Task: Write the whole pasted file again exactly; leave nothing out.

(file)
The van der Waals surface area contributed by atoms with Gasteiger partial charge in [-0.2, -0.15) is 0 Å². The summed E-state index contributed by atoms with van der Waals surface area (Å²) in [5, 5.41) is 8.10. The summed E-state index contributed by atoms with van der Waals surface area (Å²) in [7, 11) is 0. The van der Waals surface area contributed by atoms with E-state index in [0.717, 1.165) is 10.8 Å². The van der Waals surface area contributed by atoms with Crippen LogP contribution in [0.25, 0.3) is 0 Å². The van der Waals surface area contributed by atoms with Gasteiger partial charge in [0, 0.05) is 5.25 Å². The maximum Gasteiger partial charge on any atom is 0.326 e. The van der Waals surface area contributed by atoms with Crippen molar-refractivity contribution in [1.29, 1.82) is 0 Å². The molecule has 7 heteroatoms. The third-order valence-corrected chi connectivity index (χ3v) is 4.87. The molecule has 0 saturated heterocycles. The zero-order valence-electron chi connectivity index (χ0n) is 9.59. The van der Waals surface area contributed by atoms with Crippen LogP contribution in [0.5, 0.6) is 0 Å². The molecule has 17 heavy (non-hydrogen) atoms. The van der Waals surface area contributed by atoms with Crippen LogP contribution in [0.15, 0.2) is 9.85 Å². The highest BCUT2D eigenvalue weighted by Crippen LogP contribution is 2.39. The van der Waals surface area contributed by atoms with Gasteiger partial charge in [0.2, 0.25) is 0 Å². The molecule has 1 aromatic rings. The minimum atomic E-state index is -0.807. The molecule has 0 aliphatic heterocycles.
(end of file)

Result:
The van der Waals surface area contributed by atoms with Gasteiger partial charge in [-0.2, -0.15) is 0 Å². The summed E-state index contributed by atoms with van der Waals surface area (Å²) in [5, 5.41) is 8.10. The summed E-state index contributed by atoms with van der Waals surface area (Å²) in [7, 11) is 0. The van der Waals surface area contributed by atoms with E-state index in [0.717, 1.165) is 10.8 Å². The van der Waals surface area contributed by atoms with Crippen LogP contribution in [0.25, 0.3) is 0 Å². The van der Waals surface area contributed by atoms with Gasteiger partial charge in [0, 0.05) is 5.25 Å². The maximum Gasteiger partial charge on any atom is 0.326 e. The van der Waals surface area contributed by atoms with Crippen molar-refractivity contribution in [1.29, 1.82) is 0 Å². The molecule has 7 heteroatoms. The third-order valence-corrected chi connectivity index (χ3v) is 4.87. The molecule has 0 saturated heterocycles. The zero-order valence-electron chi connectivity index (χ0n) is 9.59. The van der Waals surface area contributed by atoms with Crippen LogP contribution in [0.5, 0.6) is 0 Å². The molecule has 17 heavy (non-hydrogen) atoms. The van der Waals surface area contributed by atoms with Crippen LogP contribution in [0.15, 0.2) is 9.85 Å². The highest BCUT2D eigenvalue weighted by Crippen LogP contribution is 2.39. The van der Waals surface area contributed by atoms with Gasteiger partial charge in [0.2, 0.25) is 0 Å². The molecule has 1 aromatic rings. The minimum atomic E-state index is -0.807. The molecule has 0 aliphatic heterocycles.